With the exceptions of George Martin, Quincy Jones and Glyn Johns, arguably no other recording producer is as quite a household name as Alan Parsons. (And only Parsons has been namechecked by Austin Powers’ nemesis, Dr. Evil!) Starting at age 18, Parsons began working in EMI’s legendary Abbey Road Studios in 1967 before going on to engineer the Beatles’ classic album of the same name and numerous other projects. His career as a staff engineer at EMI culminated in his engineering Pink Floyd’s epochal 1973 album Dark Side of the Moon, which remained on the Billboard charts for an astonishing 741 weeks, a phenomenal achievement for what had been prior to its release a band that defined the phrase “cult hit.” In terms of its variety and musical craftsmanship, the album was arguably the high point of Pink Floyd, but its success was in no small part due to the crystalline three dimensional sound that Parsons’ engineering brought to the product.
Only in the 1970s could a recording engineer launch a successful career as a rock frontman, but give Parsons credit for perfect timing – he parleyed his industry connections and his key role in Dark Side of the Moon’s smash success into a lengthy record deal with Arista Records, fronting and producing his own Alan Parsons Project band. The Alan Parsons Project itself enjoyed several best-selling albums and arena tours. But Parsons never stopped producing other artists, working in the years since Dark Side with Al Stewart, The Hollies, and other artists.
In 2010 Parsons released his three-DVD box set titled The Art & Science of Sound Recording and narrated by actor-director-musician Billy Bob Thornton. Recently an accompanying book version of that DVD, co-authored by Parsons and Julian Colbeck (also an old hand in the music industry), was issued by veteran music publishing house Hal Leonard.
The How-To Guide for Recording a Complete Rock Band
For anyone interested in recording a rock or pop group, in conditions ranging from their garage or basement to a professional music studio, this is a must-read book, filled with useful tips on how to record all of the primary components of a popular group including the drum kit, bass, electric guitar, keyboard, and vocalists. In both group form playing all together, and then afterwards in the form of solo overdubs to bring a song closer to perfection.
While Parsons is the primary voice in the book, he’s joined by such veteran studio luminaries as drummer Simon Phillips, bassists Carole Kaye and Nathan East, and former Doobie Brothers vocalist Michael McDonald, and fellow producer Jack Douglas, who bring their own recording tips and anecdotes to the book. The book concludes with an excellent chapter on recovering from studio disasters, ranging from tape machines unspooling to a comparable 21st-century terror, hard drive crashes.
If there’s a drawback to The Art & Science of Sound Recording, I would have liked to have read more on the postproduction end of modern recording. Software such as Celemony’s brilliant Melodyne program can dramatically transform a recording after the band and the singer have gone home, making it possible to fine-tune individual vocal and instrument parts, and even rebuild and restructure an arrangement. Fortunately, books such as Paul White’s The Producer’s Manual, and Sound on Sound columnist Mike Senior’s Mixing Secrets have this aspect of recording production well covered.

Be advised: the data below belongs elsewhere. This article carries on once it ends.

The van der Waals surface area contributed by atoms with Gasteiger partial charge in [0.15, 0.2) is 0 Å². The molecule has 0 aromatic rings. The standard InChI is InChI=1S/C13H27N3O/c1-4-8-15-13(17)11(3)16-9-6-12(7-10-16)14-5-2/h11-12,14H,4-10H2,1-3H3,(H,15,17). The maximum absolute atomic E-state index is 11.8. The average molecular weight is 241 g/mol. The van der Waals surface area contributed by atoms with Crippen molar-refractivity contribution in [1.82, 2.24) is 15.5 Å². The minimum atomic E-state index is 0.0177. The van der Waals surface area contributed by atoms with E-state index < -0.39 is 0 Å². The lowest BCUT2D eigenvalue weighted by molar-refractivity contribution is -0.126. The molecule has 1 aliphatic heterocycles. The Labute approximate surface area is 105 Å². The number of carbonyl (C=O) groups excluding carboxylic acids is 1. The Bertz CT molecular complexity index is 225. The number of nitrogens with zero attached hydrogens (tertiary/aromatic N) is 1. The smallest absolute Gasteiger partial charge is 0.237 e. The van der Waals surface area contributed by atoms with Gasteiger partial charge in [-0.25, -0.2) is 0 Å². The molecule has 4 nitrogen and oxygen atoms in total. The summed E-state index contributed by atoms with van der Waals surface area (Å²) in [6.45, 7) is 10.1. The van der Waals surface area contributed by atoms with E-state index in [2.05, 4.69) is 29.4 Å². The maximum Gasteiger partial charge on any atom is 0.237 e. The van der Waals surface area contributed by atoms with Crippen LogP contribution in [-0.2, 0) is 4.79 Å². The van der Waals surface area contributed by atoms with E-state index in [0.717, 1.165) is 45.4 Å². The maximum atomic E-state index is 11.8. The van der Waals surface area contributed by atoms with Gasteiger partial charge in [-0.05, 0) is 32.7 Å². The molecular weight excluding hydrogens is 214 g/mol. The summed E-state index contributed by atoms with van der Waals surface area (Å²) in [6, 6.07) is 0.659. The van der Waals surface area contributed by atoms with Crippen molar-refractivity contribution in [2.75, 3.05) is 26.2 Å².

However, as awesome as programs such as Melodyne and Izotope’s RX “digital repair kit” are, Parsons’ book is a reminder that if you get the intonation, performance and audio quality right while recording the live musicians, the less postproduction feels like a salvage job, and instead the opportunity to add the final ear candy and sparkle over a well-produced base of ingredients.
While Parsons can’t supply the inspiration, his book is an excellent, highly readable guide to recording a group, and then adding overdubbed details such as backing vocals, lead guitar solos, all the way to recording a full orchestra, as Parsons’ early clients the Beatles and Pink Floyd were certainly wont to do from time to time. Not to mention details on how to record a live concert, both to capture the moment with clarity, and bring back tracks with enough separation that overdubbing and correcting any minor (hopefully minor!) mistakes can be achieved.
The 21st Century: In Search of Talent Worthy of Their Producers
There is one slightly melancholy aspect to both Parson’s highly technical book, and fellow super-producer Glyn Johns’ memoirs, also recently published (a fun read in its own right, though few technical details emerge). Both producers began their careers in the 1960s as young men engineering for the Beatles, and other legendary groups inspired by the Fab Four’s success. (Pink Floyd in Parsons’ case, the Stones, The Who, and Led Zeppelin for Glyn Johns.) Their technical knowledge is likely much greater today than it was in the 1970s when they were making their bones. Unfortunately, for the most part, comparable pop musicians don’t bring the same history of the craft to their side of the equation, sad to say. It’s unfortunate for both producers – and for the rest of us as listeners – that there isn’t a successor crop of talent to live up to the musicians they produced as young men.
On the flipside, as Parsons’ book spotlights, the tools to make an effective recording have become much more democratized, and are much more advanced, than what even the best studios owned during the Beatles’ heyday. And The Art & Science of Recording will help anyone who applies himself make the most of both aspects of recording.